Faces in the Moon is the story of three generations of Cherokee women, as viewed by the youngest, Lucie, a woman who has been able to use education and her imagination to escape the confines of her rootless, impoverished upbringing. When her mother’s illness summons her back to Oklahoma, Lucie finds herself confronted with the legacy of a childhood she has worked hard to separate from her adult self.
Her mother, Gracie, and her maternal aunt, Auney, are members of the Cherokees’ "lost generation," women who rejected the traditional rural ways in search of a more glamorous life as autonomous working women.
Faces In The Moon introduces the reader to generations of women within one Native American family and explores the varied feelings between them regarding their culture. While some of the women completely embrace their heritage, others are uncomfortable with it, preferring to present themselves in a more Caucasian way, at least in public. One woman, Gracie, tries to disguise her Native American features by dying her hair blonde, shaving her eyebrows down, drawing them back in. She believes this looks more womanly than her natural look. Her fixation on her looks seeps into her relationship with her daughter, Lucie. Lucie sadly takes a lot of heat from her mom, having to endure statements like "You're plain... better be smart."
Davis was a few wooden buildings, a general store with a bus stop in front, and The Shack, a restaurant specializing in breakfast and lunch. Inside, dozens of white farmers milled around, sitting on stools at the counter or standing in place, drinking coffee and smoking cigarrettes. Aunt Bertha and Lizzie walked past with their heads down and turned away. Lucie hesitated at the window and two farmers looked up and waved to her. Lucie smiled and waved.
"Don't go encouraging 'em," Lizzie said, taking her arm. "That ain't no place for us."
"Why?" Lizzie asked, incredulous.
"Why? You're different, that's why."
The child thought a moment. "Why?"
"Lordy, you're too little to have all these questions."
"That's just when they do have 'em." Aunt Bertha said.
Lizzie kept the child by the hand, "Sister, I don't mean to be mean, but people who ask a lot of whys usually end up with hard lives. Ya listening?"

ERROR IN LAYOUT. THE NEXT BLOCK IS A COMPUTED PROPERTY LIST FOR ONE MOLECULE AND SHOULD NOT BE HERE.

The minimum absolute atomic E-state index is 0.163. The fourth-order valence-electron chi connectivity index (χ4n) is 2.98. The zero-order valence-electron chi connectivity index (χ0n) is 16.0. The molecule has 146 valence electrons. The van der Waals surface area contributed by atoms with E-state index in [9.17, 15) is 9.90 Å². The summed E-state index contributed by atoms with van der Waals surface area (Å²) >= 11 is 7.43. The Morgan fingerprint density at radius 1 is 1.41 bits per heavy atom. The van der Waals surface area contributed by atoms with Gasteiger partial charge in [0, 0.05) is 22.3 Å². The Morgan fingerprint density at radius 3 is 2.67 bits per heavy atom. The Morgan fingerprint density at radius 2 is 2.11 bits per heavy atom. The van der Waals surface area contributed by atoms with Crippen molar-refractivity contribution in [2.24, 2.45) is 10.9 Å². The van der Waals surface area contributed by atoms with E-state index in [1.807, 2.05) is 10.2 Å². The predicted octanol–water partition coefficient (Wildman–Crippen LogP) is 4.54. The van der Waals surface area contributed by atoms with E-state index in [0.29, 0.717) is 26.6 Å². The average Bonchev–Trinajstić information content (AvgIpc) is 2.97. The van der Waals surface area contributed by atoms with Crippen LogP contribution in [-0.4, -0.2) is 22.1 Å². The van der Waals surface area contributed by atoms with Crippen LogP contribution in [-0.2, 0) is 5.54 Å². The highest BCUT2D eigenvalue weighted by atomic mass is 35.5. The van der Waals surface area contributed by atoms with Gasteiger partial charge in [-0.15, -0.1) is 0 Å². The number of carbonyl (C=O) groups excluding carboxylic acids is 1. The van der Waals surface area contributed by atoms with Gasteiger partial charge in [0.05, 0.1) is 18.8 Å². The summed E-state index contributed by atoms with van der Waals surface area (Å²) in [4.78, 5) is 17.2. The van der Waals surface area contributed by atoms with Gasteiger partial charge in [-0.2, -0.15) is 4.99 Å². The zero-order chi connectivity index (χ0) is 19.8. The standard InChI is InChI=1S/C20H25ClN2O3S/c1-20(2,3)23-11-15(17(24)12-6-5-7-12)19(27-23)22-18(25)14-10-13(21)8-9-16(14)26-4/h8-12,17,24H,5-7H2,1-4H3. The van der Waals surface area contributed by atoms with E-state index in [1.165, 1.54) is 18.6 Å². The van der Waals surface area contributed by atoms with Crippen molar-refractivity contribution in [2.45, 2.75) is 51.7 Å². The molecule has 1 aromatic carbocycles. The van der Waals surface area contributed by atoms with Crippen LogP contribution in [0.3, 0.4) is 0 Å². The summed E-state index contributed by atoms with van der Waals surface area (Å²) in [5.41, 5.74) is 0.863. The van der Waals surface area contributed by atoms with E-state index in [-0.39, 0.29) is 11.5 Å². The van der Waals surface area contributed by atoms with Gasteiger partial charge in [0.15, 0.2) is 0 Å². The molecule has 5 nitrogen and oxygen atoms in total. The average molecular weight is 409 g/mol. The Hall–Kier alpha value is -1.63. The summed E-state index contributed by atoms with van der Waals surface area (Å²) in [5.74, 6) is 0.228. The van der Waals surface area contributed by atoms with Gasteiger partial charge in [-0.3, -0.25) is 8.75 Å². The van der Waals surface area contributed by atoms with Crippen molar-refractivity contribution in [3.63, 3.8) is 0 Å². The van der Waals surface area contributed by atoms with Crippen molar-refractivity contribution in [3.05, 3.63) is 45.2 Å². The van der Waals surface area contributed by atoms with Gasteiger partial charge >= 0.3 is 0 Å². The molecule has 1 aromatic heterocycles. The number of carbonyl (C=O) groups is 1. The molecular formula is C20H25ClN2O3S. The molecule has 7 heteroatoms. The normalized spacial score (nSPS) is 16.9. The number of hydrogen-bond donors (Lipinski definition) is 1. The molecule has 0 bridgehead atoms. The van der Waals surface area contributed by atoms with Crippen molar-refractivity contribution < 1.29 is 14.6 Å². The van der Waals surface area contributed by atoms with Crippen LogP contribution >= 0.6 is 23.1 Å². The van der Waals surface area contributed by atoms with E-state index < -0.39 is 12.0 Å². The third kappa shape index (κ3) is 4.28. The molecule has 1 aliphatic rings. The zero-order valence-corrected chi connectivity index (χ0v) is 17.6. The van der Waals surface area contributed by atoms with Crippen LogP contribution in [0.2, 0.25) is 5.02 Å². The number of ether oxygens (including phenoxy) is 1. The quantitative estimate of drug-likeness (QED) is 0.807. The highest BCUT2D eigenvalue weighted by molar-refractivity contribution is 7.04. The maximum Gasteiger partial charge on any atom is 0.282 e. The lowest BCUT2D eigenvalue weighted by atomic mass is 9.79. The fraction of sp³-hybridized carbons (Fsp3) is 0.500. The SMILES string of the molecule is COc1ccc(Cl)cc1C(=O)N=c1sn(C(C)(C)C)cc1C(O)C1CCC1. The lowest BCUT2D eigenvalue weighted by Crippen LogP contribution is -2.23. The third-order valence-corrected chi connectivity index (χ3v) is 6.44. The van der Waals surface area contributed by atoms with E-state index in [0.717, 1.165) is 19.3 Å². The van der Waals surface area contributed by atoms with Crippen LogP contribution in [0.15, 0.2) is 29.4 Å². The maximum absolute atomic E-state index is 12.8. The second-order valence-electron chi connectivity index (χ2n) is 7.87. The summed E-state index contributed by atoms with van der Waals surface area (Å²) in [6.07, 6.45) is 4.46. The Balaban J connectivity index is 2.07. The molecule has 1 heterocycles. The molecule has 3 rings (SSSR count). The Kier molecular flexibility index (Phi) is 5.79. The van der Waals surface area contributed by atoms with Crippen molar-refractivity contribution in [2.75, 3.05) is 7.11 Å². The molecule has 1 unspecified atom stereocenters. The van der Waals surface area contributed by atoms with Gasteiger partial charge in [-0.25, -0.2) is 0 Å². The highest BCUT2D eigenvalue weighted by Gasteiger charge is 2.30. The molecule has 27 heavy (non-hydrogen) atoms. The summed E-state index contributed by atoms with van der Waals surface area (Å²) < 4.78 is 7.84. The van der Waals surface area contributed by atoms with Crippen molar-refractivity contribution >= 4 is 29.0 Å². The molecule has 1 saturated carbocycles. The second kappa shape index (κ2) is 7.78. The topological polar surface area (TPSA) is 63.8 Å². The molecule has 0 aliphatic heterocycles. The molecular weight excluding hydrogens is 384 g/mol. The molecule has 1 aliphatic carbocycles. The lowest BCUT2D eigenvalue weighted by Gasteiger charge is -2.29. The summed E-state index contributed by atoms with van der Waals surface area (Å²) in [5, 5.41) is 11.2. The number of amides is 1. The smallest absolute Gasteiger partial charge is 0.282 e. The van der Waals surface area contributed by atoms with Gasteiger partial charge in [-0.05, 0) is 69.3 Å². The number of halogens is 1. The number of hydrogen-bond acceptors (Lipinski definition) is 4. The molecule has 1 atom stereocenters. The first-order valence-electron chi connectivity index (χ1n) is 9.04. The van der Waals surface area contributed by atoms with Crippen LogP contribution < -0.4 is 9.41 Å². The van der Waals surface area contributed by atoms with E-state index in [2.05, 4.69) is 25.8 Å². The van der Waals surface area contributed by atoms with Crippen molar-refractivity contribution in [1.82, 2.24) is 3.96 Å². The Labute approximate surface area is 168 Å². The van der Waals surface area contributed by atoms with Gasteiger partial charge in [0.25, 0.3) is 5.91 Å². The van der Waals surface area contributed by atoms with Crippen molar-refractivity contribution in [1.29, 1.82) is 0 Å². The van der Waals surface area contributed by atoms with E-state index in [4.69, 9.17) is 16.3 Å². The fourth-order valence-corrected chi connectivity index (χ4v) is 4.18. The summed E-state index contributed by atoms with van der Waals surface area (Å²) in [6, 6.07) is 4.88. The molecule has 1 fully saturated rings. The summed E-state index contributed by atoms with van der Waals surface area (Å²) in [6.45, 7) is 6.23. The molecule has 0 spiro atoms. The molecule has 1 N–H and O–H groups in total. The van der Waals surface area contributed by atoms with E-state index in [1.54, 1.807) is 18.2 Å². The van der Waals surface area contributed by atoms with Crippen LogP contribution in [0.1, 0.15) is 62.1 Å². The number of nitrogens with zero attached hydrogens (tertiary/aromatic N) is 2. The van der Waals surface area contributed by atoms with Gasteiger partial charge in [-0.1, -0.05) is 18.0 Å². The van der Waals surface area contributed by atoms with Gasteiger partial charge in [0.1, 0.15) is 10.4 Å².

Lucie also battles harsh treatment from her mother's revolving door of boyfriends -- some alcoholic, some abusive. When Gracie becomes deeply involved with one man in particular, the man moves in and things almost instantly become tense between him and Lucie. Not only does Gracie's white boyfriend express racist sentiments toward Lucie, but there is also subtext that suggests that some sort of sexual assault might have been carried out on Lucie. Eventually the boyfriend makes the ultimatum that either Lucie has to leave or he will, so Gracie packs up Lucie and takes her to live with Great-Aunt Lizzie. All the way to Lizzie's house, Gracie is berating her daughter (as well as drinking while driving, btw -- class act, that one) -- cursing Lucie for her "selfish" behavior, telling her, "all you had to do was be nice to him... well, your days of milk and honey are over.."
Lizzie and her husband, Uncle Jerry, live out on a farm where, for what seems like the first time in Lucie's life, Lucie is able to sleep in a real bed rather than a pallet on the floor, as well as get solid meals and clean clothes every day without fail, not to mention just the overall safe environment a rural farm provides, compared to what Lucie was coming from! Funny thing is, Lucie is surprised to realize that even with all this, she still misses her mom.
Uncle Jerry went to his radio, and Lucie sat on the floor between the radio and Lizzie on the couch. The old woman sewed and the old man and child listened for every word from the Motorola. Uncle Jerry advised Amos in his schemes, counseled women in the soap operas, knew a fib when he heard one, believed the Shadow was invincible, and always greeted the Lone Ranger with the same objection. "Now whoever heard a Indian named Tonto? There's Frank Sixkiller and George Cornsilk and Murray Bell. But I ain't never heard a no Indian named Tonto."
The child thought it over and one night explained, "Maybe he's an old Indian. Like those Indians in the movies?"
The old man thought it over. "Maybe. He musta been from outta state."
The first part of the story focuses on these early years. Later on it fast forwards into present time when Lucie is now a grown woman and literature professor, embarrassed to ever be reminded of her mother's 3rd grade education. Lucie is called back home when her mom has to be hospitalized for a lengthy time. When not sitting with her mother in the hospital, Lucie spends time at her mom's house, taking care of the place and thinking back on the traumas and heartaches of years past, reflecting on how far things have come.
While this story might not have been the most exciting as far as plot action goes, I did think it was good as a general character study kind of look into the intricacies of a family, how we can't choose our genetic families and how some of us seriously pull short straw when it comes to ideal home situations, but how we can also dedicate ourselves to doing the best for our own lives. Finding ways to make peace with life's disappointments, acknowledging the blessings, however small they might seem.
As far as specific characters that spoke to me, I think my favorite was Uncle Jerry. Gotta love that he seemed so unruffled by life, one of those unwavering optimists that could easily find joy and humor in nearly anything. Given what Lucie was struggling with in her mind and home life, I think he was the perfect balm to keep her sane and grounded during a really challenging time. Also, given that I have Native American heritage myself, I did enjoy all the jokes made about the dangers of angering a Native woman (the NA women making the jokes themselves, btw) -- "Ain't nobody meaner than an Indian woman that's been crossed."